Whereas most previous and later discussions of Marx’s transformation of values into prices of production have focused on his mathematical procedure, Henryk Grossman addressed the logic of its place in the structure of Capital. On this basis he criticised underconsumptionist and disproportionality theorists of economic crises for inappropriately basing their accounts on the level of analysis of the value schemas in the second volume of Capital. Such a criticism cannot be made of Grossman’s and Marx’s explanation of systemic crises in terms of the tendency for the rate of profit to fall. Grossman’s article still provides insights into Marx’s analysis of capitalism and his theory of economic crises, unsurpassed in the subsequent literature.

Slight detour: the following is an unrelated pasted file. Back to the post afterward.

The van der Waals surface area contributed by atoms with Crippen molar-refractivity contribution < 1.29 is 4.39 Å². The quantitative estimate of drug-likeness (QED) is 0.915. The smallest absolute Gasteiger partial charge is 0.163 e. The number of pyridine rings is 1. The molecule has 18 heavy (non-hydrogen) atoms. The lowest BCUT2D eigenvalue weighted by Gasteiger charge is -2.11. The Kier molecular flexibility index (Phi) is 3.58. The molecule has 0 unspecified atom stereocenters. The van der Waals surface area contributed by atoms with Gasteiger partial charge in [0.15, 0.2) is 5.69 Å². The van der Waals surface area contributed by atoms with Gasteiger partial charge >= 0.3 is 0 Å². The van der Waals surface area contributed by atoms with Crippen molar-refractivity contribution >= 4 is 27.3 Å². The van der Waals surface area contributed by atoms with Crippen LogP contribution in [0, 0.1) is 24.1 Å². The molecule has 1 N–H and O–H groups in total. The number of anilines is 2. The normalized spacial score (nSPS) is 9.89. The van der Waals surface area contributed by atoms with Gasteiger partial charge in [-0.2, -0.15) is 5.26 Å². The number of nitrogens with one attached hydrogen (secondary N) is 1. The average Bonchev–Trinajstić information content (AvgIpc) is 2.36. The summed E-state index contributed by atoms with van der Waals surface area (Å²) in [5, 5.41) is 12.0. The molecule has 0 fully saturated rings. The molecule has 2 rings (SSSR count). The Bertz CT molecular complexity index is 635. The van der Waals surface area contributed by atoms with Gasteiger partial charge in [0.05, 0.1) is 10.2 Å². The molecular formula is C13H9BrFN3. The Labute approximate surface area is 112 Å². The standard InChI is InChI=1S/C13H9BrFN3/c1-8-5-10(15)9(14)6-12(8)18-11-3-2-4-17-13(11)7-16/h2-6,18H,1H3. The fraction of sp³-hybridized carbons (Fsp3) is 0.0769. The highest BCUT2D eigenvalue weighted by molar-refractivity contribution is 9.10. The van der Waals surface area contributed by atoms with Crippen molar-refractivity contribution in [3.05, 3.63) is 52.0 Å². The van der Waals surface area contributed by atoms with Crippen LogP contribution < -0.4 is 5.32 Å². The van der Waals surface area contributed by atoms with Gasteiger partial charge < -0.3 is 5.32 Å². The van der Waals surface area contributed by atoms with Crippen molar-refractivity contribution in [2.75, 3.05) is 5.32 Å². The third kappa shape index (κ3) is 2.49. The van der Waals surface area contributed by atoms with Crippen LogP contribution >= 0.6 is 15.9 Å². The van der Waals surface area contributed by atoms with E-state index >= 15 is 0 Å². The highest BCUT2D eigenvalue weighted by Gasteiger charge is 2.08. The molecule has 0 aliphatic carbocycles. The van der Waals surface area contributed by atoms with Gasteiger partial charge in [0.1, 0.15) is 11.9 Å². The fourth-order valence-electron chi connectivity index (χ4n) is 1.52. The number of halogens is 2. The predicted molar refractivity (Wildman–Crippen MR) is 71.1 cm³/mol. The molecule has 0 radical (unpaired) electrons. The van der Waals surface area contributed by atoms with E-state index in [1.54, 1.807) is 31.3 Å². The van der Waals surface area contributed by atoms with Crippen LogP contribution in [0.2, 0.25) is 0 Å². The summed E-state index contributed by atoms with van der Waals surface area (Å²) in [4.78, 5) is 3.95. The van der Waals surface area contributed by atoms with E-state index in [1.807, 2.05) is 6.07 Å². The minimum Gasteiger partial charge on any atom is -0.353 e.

Characterisations of Henryk Grossman as a theorist of capitalism’s automatic collapse and political passivity are false. Even before the publication of his principal work, Grossman had linked his recovery of Marx’s account of capitalism’s tendency to break down to his own, interventionist, Leninist politics. This is apparent in his substantial critique of Fritz Sternberg’s influential 1926 book, Imperialism. Grossman’s article (DOI 10.1163/1569206X-12341756) also restates fundamental aspects of Marx’s value theory, class analysis and account of wages.